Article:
August 31, 2005
Current event
Just a few years ago I was living in Tallahassee, Florida. Hurricanes were routine. You only paid attention to them when their projected path spooked the administration into canceling classes or football games.

I had a long commute home that day. I was doing research at a hospital two and a half hours southeast of us. When I came off the highway, I saw an ugly storm cloud over town, and a striking, beautiful sunset to accompany it. NPR reported that a tropical storm was going to make its way ashore overnight. Child’s play. We made it through Category 3s without shutting our windows.

I settled in for the night, made a graduate student dinner in the microwave, and watched television. An unremarkable evening at best. Then the rain started. The trees swayed and the wind blew. And the rain came down harder. It crept up my front stoop and pooled in the back patio. Still no cause for worry. I’d seen this before.

But then the rain picked up, and it didn’t stop. It moved up the tires of my car until it was almost to the doors. Despite my father’s 10th-grade warnings about driving a vehicle in standing water, I moved it to higher ground. When I got back to the apartment, the downpour had thickened. The collected water was almost coming through the cracks in my sliding glass doors in the back. I checked the front of the apartment. Same.

It was then that an instinctive need to protect those things important to me became overwhelming. I was in constant motion. With each step, my shoeprints appeared on the beige carpet. Only my feet were not wet. The water was coming up through the floors.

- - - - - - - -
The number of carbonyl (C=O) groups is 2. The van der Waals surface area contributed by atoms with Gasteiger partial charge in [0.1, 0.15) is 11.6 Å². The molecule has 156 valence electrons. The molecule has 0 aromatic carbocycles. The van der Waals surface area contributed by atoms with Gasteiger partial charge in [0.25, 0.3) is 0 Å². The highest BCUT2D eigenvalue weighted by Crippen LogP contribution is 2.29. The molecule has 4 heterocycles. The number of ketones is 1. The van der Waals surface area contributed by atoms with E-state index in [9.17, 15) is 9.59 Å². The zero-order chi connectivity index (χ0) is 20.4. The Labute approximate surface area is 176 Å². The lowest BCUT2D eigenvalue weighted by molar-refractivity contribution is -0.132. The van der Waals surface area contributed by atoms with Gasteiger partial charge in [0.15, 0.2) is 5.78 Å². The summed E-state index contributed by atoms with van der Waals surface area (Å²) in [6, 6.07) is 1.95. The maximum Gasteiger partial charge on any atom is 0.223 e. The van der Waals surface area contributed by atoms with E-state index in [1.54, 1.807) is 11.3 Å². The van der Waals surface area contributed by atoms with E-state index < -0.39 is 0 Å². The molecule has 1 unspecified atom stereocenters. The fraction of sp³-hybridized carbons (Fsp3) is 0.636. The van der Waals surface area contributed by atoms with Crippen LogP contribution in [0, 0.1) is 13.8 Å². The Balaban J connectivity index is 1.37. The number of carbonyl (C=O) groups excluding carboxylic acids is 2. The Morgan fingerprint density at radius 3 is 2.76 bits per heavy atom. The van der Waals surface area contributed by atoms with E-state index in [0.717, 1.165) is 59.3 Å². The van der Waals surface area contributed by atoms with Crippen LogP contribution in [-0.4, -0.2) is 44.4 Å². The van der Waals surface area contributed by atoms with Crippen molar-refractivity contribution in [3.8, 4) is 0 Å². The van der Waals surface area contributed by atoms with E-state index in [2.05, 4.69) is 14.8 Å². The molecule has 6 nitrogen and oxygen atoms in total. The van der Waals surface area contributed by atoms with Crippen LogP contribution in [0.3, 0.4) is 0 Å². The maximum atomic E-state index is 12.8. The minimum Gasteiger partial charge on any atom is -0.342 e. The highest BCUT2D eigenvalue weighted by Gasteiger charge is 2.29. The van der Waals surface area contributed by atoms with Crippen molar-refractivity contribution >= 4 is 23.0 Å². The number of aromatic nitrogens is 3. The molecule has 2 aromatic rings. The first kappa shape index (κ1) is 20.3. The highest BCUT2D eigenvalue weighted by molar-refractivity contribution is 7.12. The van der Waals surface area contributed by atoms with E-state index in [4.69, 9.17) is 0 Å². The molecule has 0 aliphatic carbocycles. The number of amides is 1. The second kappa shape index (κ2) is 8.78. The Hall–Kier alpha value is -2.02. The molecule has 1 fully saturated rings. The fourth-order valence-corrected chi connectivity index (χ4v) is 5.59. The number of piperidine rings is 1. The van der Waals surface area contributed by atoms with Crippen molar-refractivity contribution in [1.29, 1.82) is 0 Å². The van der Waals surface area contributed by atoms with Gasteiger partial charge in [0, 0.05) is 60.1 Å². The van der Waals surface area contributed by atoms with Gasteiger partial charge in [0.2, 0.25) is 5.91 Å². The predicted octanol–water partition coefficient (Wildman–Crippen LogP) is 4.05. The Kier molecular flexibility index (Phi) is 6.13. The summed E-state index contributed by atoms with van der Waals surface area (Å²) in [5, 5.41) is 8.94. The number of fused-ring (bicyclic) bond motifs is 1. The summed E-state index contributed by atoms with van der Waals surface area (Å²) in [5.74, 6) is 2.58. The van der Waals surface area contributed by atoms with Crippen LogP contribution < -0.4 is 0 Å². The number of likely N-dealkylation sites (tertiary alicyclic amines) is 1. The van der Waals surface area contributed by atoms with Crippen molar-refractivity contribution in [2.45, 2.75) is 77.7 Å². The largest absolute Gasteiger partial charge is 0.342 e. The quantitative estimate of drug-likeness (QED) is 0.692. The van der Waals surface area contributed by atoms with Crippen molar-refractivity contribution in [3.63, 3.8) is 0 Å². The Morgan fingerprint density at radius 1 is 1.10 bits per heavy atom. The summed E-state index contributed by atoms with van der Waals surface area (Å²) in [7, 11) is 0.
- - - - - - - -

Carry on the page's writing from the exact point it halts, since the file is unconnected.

My pictures and every last photo album made their way into the sink, the only place I could think to hide them. I piled books and clothes and electronics onto my tables. Everything I could manage to get off of the floor I did. Minutes passed. The wind howled and lightning flashed. The loud tornado warnings began sounding on the television. In my frenzy I opened my front door without thinking. A two-foot tall rush of water invaded the house, bringing with it a flurry of branches and debris. I don’t think one can understand the power it takes to shut a door against the might of water. I can still remember throwing my entire body – more than once - against the door with all my power.

I had to get out. The water in my apartment was rising – even higher outside its walls – and the electricity was still on. So I took with me one item, the only one that any self-respecting, neurotic graduate student would: my thesis draft. I slung it in a backpack over my shoulder and climbed out a window into the water. My parking lot was a sea of brown. Cars were submerged. And I was struggling. I made it to the upstairs apartment where I was offered consolation and towels. I watched the newly-formed river below, swirling in all its misery. I stood shocked and imagined that we might be swept away, just like trees below.

The rain eventually stopped. The flood receded. And when I opened my front door, feet of water, debris and my belongings flooded into the street.

Six tornados touched down that night. Sixteen inches of rain fell in three hours. An elderly woman was rescued from her car just as the rising flood waters climbed up her neck. An 18-year-old freshman out for a McDonald’s run was sucked into a storm drain and found miles away from where he started.

Yes, Virginia, there is such a thing as PTSD, and its potential lives inside all of us.

I became unhinged. I protected what remained of my belongings in plastic containers. I attempted to sleep at night but only when the Weather Channel was on. I would get dressed and eat dinner to televised forecasts. I checked web sites obsessively to see what the projected rainfall was on any given day. And in the South in the summer, it rains. Everyday. I found myself at work, being calmed by a clinical psychologist – also my boss – who needed to convince me that I didn’t have to run home to protect my things and the people around me. It took months before I was able to walk away before a weather report was over, or before I could even sit still in the rain.